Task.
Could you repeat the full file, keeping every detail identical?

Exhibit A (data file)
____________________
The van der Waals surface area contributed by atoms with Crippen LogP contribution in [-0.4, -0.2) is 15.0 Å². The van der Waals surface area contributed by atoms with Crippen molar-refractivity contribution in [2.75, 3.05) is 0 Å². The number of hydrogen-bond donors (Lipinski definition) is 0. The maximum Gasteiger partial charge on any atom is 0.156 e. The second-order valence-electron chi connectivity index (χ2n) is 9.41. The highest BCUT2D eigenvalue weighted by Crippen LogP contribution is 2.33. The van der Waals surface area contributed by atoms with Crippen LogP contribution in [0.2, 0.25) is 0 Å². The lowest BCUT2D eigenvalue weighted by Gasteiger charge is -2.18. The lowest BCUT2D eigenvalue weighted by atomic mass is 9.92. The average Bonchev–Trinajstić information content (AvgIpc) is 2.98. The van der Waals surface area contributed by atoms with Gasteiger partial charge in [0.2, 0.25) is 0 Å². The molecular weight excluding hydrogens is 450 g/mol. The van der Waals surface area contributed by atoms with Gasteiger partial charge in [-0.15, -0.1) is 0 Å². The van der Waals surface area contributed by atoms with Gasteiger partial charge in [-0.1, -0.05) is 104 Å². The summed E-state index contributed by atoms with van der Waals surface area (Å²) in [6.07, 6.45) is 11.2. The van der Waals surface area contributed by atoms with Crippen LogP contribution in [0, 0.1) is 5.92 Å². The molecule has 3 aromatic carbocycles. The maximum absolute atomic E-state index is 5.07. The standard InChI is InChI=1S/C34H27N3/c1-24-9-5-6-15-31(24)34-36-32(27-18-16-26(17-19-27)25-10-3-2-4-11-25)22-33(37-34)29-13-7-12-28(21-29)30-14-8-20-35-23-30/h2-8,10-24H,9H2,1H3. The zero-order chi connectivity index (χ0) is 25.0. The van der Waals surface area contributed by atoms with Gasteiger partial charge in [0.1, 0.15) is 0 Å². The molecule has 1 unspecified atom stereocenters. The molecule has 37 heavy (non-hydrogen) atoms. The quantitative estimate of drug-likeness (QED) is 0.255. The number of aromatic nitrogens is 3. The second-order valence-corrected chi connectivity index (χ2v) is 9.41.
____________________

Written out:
The van der Waals surface area contributed by atoms with Crippen LogP contribution in [-0.4, -0.2) is 15.0 Å². The van der Waals surface area contributed by atoms with Crippen molar-refractivity contribution in [2.75, 3.05) is 0 Å². The number of hydrogen-bond donors (Lipinski definition) is 0. The maximum Gasteiger partial charge on any atom is 0.156 e. The second-order valence-electron chi connectivity index (χ2n) is 9.41. The highest BCUT2D eigenvalue weighted by Crippen LogP contribution is 2.33. The van der Waals surface area contributed by atoms with Crippen LogP contribution in [0.2, 0.25) is 0 Å². The lowest BCUT2D eigenvalue weighted by Gasteiger charge is -2.18. The lowest BCUT2D eigenvalue weighted by atomic mass is 9.92. The average Bonchev–Trinajstić information content (AvgIpc) is 2.98. The van der Waals surface area contributed by atoms with Gasteiger partial charge in [0.2, 0.25) is 0 Å². The molecular weight excluding hydrogens is 450 g/mol. The van der Waals surface area contributed by atoms with Gasteiger partial charge in [-0.15, -0.1) is 0 Å². The van der Waals surface area contributed by atoms with Gasteiger partial charge in [-0.1, -0.05) is 104 Å². The summed E-state index contributed by atoms with van der Waals surface area (Å²) in [6.07, 6.45) is 11.2. The van der Waals surface area contributed by atoms with Crippen LogP contribution in [0, 0.1) is 5.92 Å². The molecule has 3 aromatic carbocycles. The maximum absolute atomic E-state index is 5.07. The standard InChI is InChI=1S/C34H27N3/c1-24-9-5-6-15-31(24)34-36-32(27-18-16-26(17-19-27)25-10-3-2-4-11-25)22-33(37-34)29-13-7-12-28(21-29)30-14-8-20-35-23-30/h2-8,10-24H,9H2,1H3. The zero-order chi connectivity index (χ0) is 25.0. The van der Waals surface area contributed by atoms with Gasteiger partial charge in [0.1, 0.15) is 0 Å². The molecule has 1 unspecified atom stereocenters. The molecule has 37 heavy (non-hydrogen) atoms. The quantitative estimate of drug-likeness (QED) is 0.255. The number of aromatic nitrogens is 3. The second-order valence-corrected chi connectivity index (χ2v) is 9.41.